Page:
It might be possible I'm bringing my christian background into my perspective on this marriage, but I don't think so. You see, I'm actually not looking at the story from the perspective of the first wife--I'm looking at it from outside, behind Zaynab really, who is my gate to the situation.

I actually accept polygyny as a right of the man, but also a responsibility for a husband and father. Islamically he must be fair between his wives--fair in all material means, like his time, and his money.

I am upset in this case not that there was a second wife, but the manner in which the second wife was obtained, which strikes me as horribly unfair to the first. It isn't the taking of a second wife which I think is unfair--but I do think that Zayd's behavior with Zaynab prior to and immediately after the marriage was not appropriate per Islamic standards. It was less about the wife's permission, and more about openness among peers and the community at large.

And unlike Catholics, Muslims believe that divorce should be allowed, and there are many reasons for that. Sometimes a marriage just doesn't work.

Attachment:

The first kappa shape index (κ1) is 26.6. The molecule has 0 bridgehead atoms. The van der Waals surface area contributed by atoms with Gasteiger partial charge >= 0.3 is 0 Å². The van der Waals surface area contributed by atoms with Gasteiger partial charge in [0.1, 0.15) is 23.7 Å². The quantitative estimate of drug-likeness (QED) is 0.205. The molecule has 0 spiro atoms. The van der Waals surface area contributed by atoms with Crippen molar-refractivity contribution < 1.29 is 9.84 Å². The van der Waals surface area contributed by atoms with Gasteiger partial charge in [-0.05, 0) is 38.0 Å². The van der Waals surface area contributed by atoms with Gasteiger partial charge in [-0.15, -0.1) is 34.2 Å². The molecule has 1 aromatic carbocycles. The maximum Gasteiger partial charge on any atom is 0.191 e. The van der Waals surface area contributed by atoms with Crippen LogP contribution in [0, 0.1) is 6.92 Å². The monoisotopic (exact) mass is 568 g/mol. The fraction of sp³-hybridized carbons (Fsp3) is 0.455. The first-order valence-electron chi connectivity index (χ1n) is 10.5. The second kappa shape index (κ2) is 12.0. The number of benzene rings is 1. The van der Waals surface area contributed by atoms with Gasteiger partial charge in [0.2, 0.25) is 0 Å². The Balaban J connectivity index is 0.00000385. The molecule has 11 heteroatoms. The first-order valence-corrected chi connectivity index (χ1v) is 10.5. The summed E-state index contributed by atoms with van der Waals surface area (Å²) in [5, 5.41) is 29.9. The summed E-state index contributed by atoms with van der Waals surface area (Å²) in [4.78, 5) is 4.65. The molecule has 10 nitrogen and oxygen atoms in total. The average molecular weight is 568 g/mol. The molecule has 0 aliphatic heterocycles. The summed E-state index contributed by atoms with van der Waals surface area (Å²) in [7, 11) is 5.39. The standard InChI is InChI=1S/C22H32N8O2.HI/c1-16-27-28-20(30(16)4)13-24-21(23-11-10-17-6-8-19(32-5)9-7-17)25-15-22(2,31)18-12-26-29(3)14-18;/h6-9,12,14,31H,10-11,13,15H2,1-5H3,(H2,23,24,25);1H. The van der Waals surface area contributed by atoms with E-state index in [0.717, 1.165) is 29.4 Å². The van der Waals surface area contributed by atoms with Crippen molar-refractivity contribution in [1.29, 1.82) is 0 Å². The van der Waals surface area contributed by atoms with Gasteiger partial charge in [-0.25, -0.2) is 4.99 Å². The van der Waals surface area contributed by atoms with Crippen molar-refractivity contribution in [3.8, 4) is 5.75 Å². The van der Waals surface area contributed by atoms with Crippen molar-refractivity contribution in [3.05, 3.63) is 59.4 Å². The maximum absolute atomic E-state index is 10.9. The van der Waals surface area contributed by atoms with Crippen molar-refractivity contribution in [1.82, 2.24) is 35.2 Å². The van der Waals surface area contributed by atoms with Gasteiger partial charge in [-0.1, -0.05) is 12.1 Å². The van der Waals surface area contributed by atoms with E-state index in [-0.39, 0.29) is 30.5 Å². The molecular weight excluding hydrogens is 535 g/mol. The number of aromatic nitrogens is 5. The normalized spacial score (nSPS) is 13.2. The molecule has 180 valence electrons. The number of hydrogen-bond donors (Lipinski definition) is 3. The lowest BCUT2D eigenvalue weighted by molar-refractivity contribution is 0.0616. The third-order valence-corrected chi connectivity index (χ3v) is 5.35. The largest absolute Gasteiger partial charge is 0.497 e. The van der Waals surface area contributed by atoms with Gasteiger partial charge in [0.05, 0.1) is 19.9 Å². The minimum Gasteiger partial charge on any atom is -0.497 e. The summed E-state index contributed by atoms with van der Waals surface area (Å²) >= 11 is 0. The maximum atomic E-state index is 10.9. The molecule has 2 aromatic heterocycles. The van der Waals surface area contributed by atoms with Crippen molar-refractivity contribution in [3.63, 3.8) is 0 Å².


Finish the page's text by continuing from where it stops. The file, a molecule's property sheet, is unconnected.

If we look at Zayd, who certainly seems to be preferring Zaynab at this time--I did not elaborate about how much time he spent with her before the marriage, but I'm sure it was most if not all of his free time. That alone is unfair to the first wife--and getting to know a woman, prospecting as a second wife, should not be done in such a way that it compromises the rights of the first wife.

About giving a gift to Jane and Mary. I don't see the situation the way you do. I expect to 'give' myself to my husband, but I would not belong to him. And I expect that he would 'give' himself to me, but I would not own him.

To answer your last paragraph, a marriage is all those things. Contract, commitment, and gift. I expect that my husband would include me in affairs that relate to the marriage. In the case of polygyny, I would not expect him to share secrets of his other wife, and I would expect him to keep my secrets as well, from her. I would expect that he would inform me and include me in his decisions--where we would live, for example, is a decision that all parties should have a say in.